A Short But Flawed Entry In The Uncharted Franchise
Lost Legacy’s art direction is outstanding
The story begins with Chloe in the heart of India on the search for a lost treasure. After a brief introduction to the game’s main antagonist Asav and an adrenaline filled opening in the neon-bathed rooftops of India, the story shifts forward to a lush jungle where almost all the game takes place. Lost Legacy does have some good levels complete with competent platforming sections but there’s a real sense of deja vu here while you play. Expect be driving the jeep from Uncharted 4, navigating tight, winding streets like Uncharted 3 and even fight on a speeding train just like Uncharted 2. Lost Legacy suffers from a lack of pure originality with a disjointed story lacking a compelling introduction to the characters, instead beginning right in the middle of the action. Although Lost Legacy addresses this issue through expository dialogue between Chloe and Nadine explaining how and why they’re teamed up together, it does take a while to really warm to the two characters and get a sense of how they’re aligned and working together. With numerous references to previous games and established relationships in the series, Uncharted: The Lost Legacy is a game geared solely toward those already accustomed to the franchise. New players will undoubtedly still have fun traversing the world but to get the most out of this, its advisory to play the previous games first if you haven’t already.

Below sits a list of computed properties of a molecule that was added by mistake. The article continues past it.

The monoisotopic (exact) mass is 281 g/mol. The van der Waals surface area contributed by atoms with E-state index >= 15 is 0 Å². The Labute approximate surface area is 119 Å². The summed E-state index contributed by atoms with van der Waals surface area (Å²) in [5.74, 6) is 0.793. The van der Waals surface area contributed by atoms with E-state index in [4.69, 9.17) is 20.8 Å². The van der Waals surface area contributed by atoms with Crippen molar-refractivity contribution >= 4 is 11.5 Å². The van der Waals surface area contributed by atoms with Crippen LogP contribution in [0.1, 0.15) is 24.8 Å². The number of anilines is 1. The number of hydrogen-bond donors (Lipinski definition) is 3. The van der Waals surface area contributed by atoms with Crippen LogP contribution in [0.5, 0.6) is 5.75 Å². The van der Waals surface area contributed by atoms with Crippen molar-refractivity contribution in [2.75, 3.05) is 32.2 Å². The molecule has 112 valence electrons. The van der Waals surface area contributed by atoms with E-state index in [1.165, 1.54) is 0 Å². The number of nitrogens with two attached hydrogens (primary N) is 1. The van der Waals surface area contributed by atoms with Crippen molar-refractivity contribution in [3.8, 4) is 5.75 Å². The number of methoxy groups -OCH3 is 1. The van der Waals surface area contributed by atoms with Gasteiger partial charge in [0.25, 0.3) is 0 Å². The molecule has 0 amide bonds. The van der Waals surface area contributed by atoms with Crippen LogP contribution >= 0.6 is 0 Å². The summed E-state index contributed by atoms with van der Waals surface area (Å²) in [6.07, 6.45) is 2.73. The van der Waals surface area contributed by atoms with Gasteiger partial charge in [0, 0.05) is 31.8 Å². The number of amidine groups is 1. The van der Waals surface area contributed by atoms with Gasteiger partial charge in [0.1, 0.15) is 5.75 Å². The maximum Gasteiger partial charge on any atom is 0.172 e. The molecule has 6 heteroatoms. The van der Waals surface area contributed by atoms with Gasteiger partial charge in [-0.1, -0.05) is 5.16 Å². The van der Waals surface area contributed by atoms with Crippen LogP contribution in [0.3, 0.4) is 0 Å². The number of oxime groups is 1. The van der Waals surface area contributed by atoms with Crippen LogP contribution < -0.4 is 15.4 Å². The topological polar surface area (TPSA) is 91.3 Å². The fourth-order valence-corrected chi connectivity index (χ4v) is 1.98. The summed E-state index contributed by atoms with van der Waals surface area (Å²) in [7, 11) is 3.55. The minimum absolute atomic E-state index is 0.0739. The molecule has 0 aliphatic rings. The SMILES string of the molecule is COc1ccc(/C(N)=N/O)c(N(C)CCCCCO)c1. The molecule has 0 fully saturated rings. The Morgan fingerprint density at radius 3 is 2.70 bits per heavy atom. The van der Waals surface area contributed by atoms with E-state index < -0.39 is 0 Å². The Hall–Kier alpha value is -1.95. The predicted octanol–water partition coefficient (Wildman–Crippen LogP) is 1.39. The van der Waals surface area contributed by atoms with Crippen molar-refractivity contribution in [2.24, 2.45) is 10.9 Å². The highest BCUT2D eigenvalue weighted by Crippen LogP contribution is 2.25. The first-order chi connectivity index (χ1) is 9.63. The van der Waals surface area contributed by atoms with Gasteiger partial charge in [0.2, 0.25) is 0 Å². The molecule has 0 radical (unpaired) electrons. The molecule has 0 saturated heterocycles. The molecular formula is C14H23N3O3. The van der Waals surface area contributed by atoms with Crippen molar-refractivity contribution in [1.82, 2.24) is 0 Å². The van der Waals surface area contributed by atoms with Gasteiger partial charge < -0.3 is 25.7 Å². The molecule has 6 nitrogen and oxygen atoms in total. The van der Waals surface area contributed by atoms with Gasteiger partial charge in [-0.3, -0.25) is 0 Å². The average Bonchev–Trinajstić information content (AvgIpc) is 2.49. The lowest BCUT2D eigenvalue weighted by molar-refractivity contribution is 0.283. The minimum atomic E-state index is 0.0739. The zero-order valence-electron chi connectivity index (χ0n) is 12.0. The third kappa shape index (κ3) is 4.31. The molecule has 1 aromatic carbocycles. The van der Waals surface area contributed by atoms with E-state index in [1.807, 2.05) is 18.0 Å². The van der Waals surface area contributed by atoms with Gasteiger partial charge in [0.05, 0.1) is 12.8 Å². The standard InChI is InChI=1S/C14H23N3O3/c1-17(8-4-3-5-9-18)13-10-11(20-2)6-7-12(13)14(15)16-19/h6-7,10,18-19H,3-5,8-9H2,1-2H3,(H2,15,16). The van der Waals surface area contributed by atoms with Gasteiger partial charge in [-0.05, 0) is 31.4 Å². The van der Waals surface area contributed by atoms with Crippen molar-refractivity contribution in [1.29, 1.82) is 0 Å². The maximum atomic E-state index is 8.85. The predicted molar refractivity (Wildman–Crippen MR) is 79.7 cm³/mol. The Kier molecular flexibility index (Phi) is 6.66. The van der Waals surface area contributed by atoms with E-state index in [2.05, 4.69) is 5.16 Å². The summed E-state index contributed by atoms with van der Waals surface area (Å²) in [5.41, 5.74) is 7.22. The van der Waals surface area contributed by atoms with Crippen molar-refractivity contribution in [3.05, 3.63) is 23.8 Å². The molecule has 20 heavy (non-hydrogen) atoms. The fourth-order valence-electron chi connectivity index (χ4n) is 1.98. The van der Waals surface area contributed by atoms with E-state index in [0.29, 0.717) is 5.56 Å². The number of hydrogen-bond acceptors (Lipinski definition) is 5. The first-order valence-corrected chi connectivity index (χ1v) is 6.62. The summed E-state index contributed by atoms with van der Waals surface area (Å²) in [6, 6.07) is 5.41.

Puzzles are well implemented and genuinely challenging
Unlike in previous Uncharted games, Lost Legacy’s art design doesn’t deviate much from the greens and browns of the jungle. Thankfully, the art team do mix things up with a host of impressively rendered structures and awe inspiring vistas but the dominating location of India firmly roots Uncharted to one location rather than a globe-trotting adventure. Whether it be a vine-choked giant statue of the Indian God Vishnu or just admiring the long draw distances from the many tall structures overlooking the landscape, The Lost Legacy is visually beautiful regardless of the variety in art and boasts some amazing views throughout the run time.
All the familiar gameplay elements from the previous entries in the franchise return this time around so expect to be swinging from ropes with L1, bashing X to climb structures and battling familiar groups of enemies. Berserkers from Uncharted 4, snipers, shotgunners and the usual standard soldiers greet you throughout the game so expect some familiarity in this department too. With only 9 chapters to play with, gunfights are placed quite frequently and a few are genuinely challenging if you play on Hard or Crushing difficulty. Large arenas lacking any real cover is cause for more frustration than it should be. The game itself isn’t necessarily difficult but the questionable layout of the levels and lack of cover in key areas combine to make the game more superificially difficult than it should be when you play on the hardest difficulty. On the lower difficulties this is a little more forgiving but is a real cause for concern when you ramp up the difficulty.
New villain Asav falls into the generic villain trope and isn’t very memorable